• Increase font size
  • Default font size
  • Decrease font size


September 2015


Rearticulating Being, ALAN WHITE

It is often noted, by philosophers concerned with being, that problems arise for the articulation of being in English from the fact that the infinitive “to be” often cannot—without enormous awkwardness—be used to translate such counterpart infinitives as the Greek einai, the Latin esse, and the German Sein. Hence, to translate two distinct terms from those other languages—einai and to on, esse and ens, Sein and Seiende—English must often make do with the single term “being.” The term “being” is indeed ambiguous. As a first step toward disambiguating it—and a first step in my rearticulation of being—I introduce the technical term “be-er.” This term is comparable to such terms as “runner,” “swimmer,” “writer,” and “philosopher.” According to the structural-systematic philosophy (SSP), systematic philosophies require theories of be-ers—the SSP calls such theories “ontologies”—but they also require theories of being. Virtually throughout the history of philosophy, the status of theories of be-ers is far clearer than the status of theories of being. Philosophers disagree about which theory of be-ers is best, but it is at least relatively clear what they are disagreeing about. With theories of being, on the other hand, there is so little clarity about what a theory of being that is not a theory of be-ers could or should be that the majority of philosophers—including virtually all analytic philosophers—do not recognize developing theories of being as a genuine task for philosophy.

Uninstantiated Properties and Semi-Platonist Aristotelianism, JAMES FRANKLIN

Once the reality of properties is admitted, there are two fundamentally different realist theories of properties. Platonist or transcendent realism holds that properties are abstract objects in the classical sense, of being nonmental, nonspatial, and causally inefficacious. By contrast, Aristotelian or moderate realism takes properties to be literally instantiated in things (physical particulars or whatever other particular things may exist). An apple’s color and shape are as real and physical as the apple itself. The most direct reason for taking an Aristotelian realist view of properties is that we perceive them. We perceive an individual apple, but only as a certain shape, color, and weight, because it is those properties that confer on it the power to affect our senses. It is in virtue of being blue that a body reflects certain light and looks blue. Since “causality is the mark of being,” the properties that confer causal power are real. And that means a reality, not in a Platonic and acausal world of “abstract objects,” but in the ordinary concrete world in which we live. On an Aristotelian view, it is the business of science to determine which properties there are and to classify and understand the properties we perceive (and those which we infer to explain what we perceive), and to find the laws connecting them.

Aristotle’s Contrary Psychology: The Mean in Ethics and Beyond, LOUIS GROARKE

Contemporary commentators such as Rosalind Hursthouse misconstrue Aristotle’s doctrine of the ethical mean. They propose a monist account of his moral psychology, explaining each virtue in terms of the presence or absence of a single psychological trait. In contrast, the author argues that Aristotle depicts virtue as a balancing of two opposed psychological inclinations that push and pull in different directions. Each inclination is a positive force in its own right; neither is mere privation. This dualistic account of moral psychology is a more specific application of a recurrent explanatory model one finds elsewhere in Aristotle’s wide-ranging philosophy. In discussing the virtuous mean, moral success can be attributed to the human agent as composite whole or to the indivisible soul.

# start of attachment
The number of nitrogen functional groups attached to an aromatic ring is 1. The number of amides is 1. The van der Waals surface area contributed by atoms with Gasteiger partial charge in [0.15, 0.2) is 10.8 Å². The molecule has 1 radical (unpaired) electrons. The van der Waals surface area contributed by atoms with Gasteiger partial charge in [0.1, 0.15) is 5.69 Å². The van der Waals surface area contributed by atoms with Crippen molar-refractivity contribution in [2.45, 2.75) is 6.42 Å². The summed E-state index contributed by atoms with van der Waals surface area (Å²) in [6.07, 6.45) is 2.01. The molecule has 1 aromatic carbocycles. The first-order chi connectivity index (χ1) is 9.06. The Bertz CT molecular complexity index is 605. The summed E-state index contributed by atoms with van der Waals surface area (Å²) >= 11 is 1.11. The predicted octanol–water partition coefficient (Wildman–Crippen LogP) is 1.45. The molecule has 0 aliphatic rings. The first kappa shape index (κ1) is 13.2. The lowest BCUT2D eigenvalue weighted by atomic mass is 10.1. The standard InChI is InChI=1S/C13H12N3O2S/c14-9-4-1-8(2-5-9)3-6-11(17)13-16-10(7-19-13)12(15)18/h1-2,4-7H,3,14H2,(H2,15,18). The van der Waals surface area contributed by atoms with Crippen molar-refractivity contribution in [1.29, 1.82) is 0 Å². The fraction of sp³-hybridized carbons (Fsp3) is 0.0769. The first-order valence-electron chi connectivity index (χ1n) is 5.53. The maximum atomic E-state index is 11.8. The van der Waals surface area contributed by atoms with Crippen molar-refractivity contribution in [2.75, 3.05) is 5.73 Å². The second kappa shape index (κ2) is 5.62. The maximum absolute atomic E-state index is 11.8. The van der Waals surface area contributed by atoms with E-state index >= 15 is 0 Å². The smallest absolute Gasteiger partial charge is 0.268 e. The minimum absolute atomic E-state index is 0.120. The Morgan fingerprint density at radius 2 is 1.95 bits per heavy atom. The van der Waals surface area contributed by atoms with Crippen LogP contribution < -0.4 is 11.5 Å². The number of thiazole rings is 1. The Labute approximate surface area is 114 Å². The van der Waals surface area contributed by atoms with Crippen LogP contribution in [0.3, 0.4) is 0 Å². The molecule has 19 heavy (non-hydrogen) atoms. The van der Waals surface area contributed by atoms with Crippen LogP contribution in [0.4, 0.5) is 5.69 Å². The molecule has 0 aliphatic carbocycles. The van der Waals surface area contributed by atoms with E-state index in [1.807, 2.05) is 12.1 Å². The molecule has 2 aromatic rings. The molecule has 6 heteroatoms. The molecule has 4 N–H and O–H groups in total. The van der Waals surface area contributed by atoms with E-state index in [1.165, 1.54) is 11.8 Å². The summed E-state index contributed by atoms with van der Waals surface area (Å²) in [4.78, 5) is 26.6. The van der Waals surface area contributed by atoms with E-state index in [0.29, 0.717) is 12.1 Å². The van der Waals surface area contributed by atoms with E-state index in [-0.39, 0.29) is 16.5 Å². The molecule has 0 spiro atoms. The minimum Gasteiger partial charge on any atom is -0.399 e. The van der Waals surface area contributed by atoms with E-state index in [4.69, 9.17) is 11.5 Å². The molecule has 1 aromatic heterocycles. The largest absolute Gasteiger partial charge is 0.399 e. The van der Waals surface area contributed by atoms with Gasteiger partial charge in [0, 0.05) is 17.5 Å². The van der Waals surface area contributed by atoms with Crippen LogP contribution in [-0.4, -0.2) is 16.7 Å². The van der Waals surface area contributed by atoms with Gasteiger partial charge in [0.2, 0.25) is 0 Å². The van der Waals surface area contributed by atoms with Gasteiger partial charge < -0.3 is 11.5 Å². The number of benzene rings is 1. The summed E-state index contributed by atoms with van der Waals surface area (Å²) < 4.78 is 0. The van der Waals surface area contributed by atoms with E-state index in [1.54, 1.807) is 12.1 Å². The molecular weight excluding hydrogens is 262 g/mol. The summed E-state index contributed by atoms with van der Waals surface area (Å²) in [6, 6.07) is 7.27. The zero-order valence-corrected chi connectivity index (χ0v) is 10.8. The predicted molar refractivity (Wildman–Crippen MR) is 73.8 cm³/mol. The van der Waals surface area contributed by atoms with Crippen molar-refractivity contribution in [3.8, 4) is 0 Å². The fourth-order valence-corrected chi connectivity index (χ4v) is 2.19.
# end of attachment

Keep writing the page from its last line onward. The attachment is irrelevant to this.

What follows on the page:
Sartre and Sertillanges on Creation, PAUL CLAVIER

Before setting up the notion of “creation of the self,” Sartre intends to defeat the very concept of creation on the ontological level. He makes the statement that the created entity would not enjoy the least autonomy because it would depend wholly upon its creator. Sartre maintains that a created being cannot escape divine subjectivity, unless it is self-supported and self-sustained, that is, uncreated. Catholic scholar Sertillanges completely changes the deal: in his view, it is because of its existential autonomy that some entity may be described in terms of dependence upon a creator, which does not jeopardize the autonomy of the creature. Focusing on the arguments rather than on the broader topic of self-creation in existentialism, this paper compares these two accounts of what the metaphysical thesis of creation amounts to.

Congruency and Evil in Plato’s Timaeus, COLIN DAVID PEARS

While there is no principle of evil (archē kakou) for Plato, evil does exist in the Platonic framework in various ways, and these help to illuminate other important and overlooked features of Platonic thought: human freedom and the ability to choose and act. Using the Timaeus as the basis of investigation, this paper examines the world-soul and its relation to the human soul in order to understand Plato’s notion of congruency between parts and the whole. It specifically highlights the importance of the three fundamental characteristics of the cosmos—singularity, proportionalism, and completeness—and their ability to explain the human being. The paper argues that Plato understands evil as basic incongruence on all levels, but specifically active incongruence on the human level. The incongruence between the human and the cosmic levels of evil reveals perhaps the most important aspect of the Platonic framework, the possibility for progress toward the good.


Last Updated ( Monday, 24 August 2015 19:38 )